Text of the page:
In a later time, Minnie R. Williams would have been called a “Dallas girl.” She grew up in Big D, received a quality education at Boston’s Conservatory of Elocution and she had money.
The money came following the death of the kindly rich uncle who had taken her in as an orphan. Minnie inherited his estate, including some real estate in Fort Worth appraised at nearly $50,000.
After her out-of-state schooling, Minnie lived in Dallas with her sister Nannie (who had been raised by another uncle) before deciding to return to Boston for additional studies. While there, she met a good looking fellow named Harry Gordon. In addition to being handsome, he was smart. And, like Minnie, he had money – or at least said he did.
Smitten from the start, Minnie soon signed letters to her sister as Mrs. Harry Gordon. The newlyweds moved to Chicago in March 1893.
Later that spring, Minnie wrote Nannie and asked her to come to Chicago to see the world’s fair then under way. The sister arrived in June. In early July, Nannie wrote her aunt that she, Minnie and her new brother-in-law planned to visit Europe.
That letter, written July 4, 1893, was the last time anyone ever heard from either of the two sisters. Later that summer, their relatives engaged the famous Pinkerton Detective Agency to find the two young women.
Meanwhile, an affable Midwesterner got off the train in Fort Worth to handle a little financial business. At the Tarrant County Clerk’s office he filed a deed signed over to him by his wife, Minnie Williams Gordon, preparatory to making improvements to the property.
Gordon soon hired a contractor to build an expensive three-story stone and frame building on the lot. With construction still under way, Gordon borrowed $20,000, using his real estate and the planned improvements as collateral. But Gordon seemed to have trouble making the loan payments. Before long, he borrowed something else – someone’s horse – and “consolidated” his debt by riding that horse out of state with most of the bank’s $20,000 in his pocket.
The Pinkerton men on the case succeeded in unraveling it, tracing Gordon to Boston. When Bean Town police arrested him on Nov. 17, 1894, he confessed to scamming folks in Texas. But he did not confess all at first. When he lived in Chicago, he said, “I fell in with a typewriter girl Minnie and furnished a house on the outskirts of the city, where we lived together. A younger sister came to visit us and the woman Minnie grew so jealous that in a quarrel one day she struck her over the head with a stool and killed her. To save the woman with whom I was living Minnie, I put the body in a trunk, loaded it with stones, and sunk it in the lake.”
Gordon went on to claim that he sent Minnie abroad, but not before she had conveyed to him her Texas real estate. To save the property from creditors, he continued, he and a fellow named Benjamin F. Pitezel “formed a scheme to swindle the Fidelity Mutual Life Insurance Company.”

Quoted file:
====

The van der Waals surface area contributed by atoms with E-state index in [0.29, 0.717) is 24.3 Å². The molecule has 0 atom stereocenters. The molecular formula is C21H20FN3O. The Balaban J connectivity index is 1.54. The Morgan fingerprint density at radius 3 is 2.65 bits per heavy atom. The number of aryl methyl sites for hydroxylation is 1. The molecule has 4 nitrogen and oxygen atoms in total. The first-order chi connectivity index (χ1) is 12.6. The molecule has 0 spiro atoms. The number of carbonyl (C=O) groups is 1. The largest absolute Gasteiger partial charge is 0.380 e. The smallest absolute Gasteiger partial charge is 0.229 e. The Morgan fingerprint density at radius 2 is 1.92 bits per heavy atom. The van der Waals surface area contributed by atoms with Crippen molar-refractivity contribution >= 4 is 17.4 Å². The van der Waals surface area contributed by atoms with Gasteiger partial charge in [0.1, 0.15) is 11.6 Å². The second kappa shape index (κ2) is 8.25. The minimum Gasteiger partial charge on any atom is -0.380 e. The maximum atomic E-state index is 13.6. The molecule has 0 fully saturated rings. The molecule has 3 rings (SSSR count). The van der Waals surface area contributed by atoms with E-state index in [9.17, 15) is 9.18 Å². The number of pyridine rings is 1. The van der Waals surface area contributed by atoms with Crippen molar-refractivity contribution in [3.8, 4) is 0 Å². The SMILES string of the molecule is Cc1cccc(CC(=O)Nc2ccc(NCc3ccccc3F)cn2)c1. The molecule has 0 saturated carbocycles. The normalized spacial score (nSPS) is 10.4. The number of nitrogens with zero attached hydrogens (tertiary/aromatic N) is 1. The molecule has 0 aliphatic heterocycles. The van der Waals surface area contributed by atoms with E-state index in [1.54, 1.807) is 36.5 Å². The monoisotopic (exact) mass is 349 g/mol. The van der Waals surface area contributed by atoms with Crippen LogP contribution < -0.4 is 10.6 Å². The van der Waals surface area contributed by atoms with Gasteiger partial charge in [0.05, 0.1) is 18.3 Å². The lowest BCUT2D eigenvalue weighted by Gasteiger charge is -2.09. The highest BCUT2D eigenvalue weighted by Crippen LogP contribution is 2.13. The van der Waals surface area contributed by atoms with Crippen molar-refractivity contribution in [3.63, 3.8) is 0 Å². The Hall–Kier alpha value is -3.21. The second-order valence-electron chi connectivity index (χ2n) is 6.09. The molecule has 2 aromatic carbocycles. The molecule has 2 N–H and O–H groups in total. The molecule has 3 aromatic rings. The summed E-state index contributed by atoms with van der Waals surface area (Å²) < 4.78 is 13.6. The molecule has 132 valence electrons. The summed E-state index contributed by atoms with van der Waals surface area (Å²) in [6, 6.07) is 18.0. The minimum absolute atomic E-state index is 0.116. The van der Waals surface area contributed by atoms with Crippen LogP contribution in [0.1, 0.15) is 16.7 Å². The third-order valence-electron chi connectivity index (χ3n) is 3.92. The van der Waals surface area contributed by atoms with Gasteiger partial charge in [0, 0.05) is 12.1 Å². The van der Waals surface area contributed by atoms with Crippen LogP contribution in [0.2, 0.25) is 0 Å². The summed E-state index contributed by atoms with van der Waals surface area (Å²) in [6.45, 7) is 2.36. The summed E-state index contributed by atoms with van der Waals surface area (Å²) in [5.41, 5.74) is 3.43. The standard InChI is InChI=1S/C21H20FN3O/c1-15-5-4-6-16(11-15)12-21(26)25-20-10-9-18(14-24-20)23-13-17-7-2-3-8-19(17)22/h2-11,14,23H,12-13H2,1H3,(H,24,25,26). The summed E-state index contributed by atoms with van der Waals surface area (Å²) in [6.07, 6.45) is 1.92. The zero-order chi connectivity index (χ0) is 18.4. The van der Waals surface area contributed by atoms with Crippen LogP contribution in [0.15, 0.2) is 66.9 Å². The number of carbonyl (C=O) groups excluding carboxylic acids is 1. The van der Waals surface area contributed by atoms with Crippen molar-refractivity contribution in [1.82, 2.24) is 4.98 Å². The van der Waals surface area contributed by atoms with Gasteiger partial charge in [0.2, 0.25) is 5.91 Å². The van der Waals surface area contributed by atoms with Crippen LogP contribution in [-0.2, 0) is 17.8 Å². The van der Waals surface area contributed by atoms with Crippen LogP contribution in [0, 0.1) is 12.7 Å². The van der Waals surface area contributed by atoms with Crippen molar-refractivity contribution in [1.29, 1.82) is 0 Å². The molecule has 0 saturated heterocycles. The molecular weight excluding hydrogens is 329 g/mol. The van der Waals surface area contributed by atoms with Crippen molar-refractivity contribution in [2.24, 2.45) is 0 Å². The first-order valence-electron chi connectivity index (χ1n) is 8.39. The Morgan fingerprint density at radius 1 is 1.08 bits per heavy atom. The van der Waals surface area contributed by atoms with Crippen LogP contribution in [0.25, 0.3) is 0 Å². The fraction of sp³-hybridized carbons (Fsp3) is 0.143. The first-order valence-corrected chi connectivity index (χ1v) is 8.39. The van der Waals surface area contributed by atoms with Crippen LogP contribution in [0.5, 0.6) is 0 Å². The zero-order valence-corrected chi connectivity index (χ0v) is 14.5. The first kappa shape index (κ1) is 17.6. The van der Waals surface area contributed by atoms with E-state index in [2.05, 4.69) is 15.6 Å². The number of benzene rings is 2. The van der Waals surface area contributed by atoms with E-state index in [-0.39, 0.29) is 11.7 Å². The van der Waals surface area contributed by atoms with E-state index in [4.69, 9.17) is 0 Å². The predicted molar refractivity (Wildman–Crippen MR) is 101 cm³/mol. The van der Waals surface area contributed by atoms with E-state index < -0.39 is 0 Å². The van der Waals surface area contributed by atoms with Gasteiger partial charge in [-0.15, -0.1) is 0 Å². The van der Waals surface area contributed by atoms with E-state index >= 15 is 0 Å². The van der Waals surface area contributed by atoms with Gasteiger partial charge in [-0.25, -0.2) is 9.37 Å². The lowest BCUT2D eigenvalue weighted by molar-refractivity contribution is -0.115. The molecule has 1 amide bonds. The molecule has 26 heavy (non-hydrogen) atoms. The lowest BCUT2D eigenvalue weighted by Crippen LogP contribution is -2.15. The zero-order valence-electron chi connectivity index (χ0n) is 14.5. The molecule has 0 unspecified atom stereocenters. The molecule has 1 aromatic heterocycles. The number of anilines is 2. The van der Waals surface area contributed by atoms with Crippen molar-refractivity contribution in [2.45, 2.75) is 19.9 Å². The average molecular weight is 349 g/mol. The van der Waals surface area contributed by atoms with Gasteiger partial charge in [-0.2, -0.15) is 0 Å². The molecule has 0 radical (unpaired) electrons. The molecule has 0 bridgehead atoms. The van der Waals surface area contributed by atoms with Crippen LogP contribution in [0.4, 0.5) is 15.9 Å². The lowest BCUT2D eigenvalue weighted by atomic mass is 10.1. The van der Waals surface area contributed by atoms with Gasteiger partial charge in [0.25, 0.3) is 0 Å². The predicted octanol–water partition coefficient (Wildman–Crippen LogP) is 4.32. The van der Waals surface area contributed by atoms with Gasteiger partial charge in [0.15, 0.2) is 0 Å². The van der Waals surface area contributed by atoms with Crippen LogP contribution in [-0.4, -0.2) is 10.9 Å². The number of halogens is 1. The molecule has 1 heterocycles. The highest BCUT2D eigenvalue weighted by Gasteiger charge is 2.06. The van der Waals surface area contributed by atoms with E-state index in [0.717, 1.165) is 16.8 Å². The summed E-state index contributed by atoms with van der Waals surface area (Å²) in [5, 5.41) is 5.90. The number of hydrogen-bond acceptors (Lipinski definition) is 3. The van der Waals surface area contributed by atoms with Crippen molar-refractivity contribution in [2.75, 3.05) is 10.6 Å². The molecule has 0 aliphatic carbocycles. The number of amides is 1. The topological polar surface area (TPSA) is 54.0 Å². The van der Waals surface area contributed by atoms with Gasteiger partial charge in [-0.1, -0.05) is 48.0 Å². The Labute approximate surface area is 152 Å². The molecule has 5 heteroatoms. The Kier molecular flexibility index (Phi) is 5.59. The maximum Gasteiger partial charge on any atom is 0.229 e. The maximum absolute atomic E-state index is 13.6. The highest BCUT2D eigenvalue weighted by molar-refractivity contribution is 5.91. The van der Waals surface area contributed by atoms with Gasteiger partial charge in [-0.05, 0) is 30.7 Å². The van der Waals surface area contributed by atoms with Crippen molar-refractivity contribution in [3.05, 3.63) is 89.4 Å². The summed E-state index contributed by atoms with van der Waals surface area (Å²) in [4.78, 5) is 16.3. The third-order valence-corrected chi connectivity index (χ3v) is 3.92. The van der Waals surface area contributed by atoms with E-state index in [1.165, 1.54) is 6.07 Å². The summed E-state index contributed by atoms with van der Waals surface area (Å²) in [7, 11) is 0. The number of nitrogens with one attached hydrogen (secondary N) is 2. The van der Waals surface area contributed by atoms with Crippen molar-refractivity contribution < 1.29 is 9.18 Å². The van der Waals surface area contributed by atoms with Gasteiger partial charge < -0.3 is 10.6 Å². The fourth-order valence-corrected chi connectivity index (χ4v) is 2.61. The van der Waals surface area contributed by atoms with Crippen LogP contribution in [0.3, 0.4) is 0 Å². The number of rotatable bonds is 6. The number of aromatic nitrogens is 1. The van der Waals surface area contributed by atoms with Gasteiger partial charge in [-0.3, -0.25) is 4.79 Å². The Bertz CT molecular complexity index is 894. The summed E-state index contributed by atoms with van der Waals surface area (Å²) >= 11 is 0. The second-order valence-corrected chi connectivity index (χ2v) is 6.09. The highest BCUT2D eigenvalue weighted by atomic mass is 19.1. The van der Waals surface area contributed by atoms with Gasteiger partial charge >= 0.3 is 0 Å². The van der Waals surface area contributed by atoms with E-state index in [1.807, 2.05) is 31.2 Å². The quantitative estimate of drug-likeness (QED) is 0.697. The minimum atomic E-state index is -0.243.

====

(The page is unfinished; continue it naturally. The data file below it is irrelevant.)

The details of that scheme have no direct Texas connection, but its resolution brought at least some measure of satisfaction for the family and friends of the two sisters from Dallas.
Harry Gordon, it turned out, was one of several aliases employed by one Herman Webster Mudgett. Born and raised in Gilmanton, NH, Mudgett came from a prominent family. Smart, good-looking and charismatic, he enrolled in medical school with a bright future ahead of him. But his formal education ended when he got caught stealing dead bodies in an effort to scam life insurance companies.
America being the land of opportunity, in 1889 Mudgett moved to Chicago for a fresh start. He changed his name to Henry Howard Holmes and began looking for a situation suitable for a man of his talents.
Answering a newspaper ad placed by a drugstore owner seeking to hire a pharmacist, Mudgett found the proprietor to be terminally ill. The pharmacist’s wife had been trying to keep the business going, but she needed help. Mudgett got the job, the owner died, and Mudgett bought the business from the widow.
When “Holmes” got behind on his payments in 1890, the late pharmacist’s wife threatened to sue. Shortly thereafter, she disappeared. With no one around to pressure him about debt, Mudgett in 1892 built an ornate three-story house, with his pharmacy on the first floor.
The pharmacist’s widow probably was the first of at least 27 people, possibly hundreds, killed by Mudgett. Most of his victims, including the Williams sisters, died in his house, a residence the Chicago press later started calling the Murder Castle.
Mudgett traded on his looks and charm to lure young women to his house, which he advertised as a “hotel” for single women. Then he used his medical training to poison or gas his victims, dismembering their bodies and disposing of them chemically or by burning them. Whatever his motives, sexual gratification or larceny or both, he earned the distinction of becoming America’s first serial killer.
And he never managed to break his habit of scamming insurance companies. His partner in that was the man he had mentioned in his confession, Pitezel. Mudgett had killed him in Pittsburg, the crime that finally sent him to the gallows at Pennsylvania’s Moyamensing Prison on May 7, 1896 – nine days after his 36th birthday.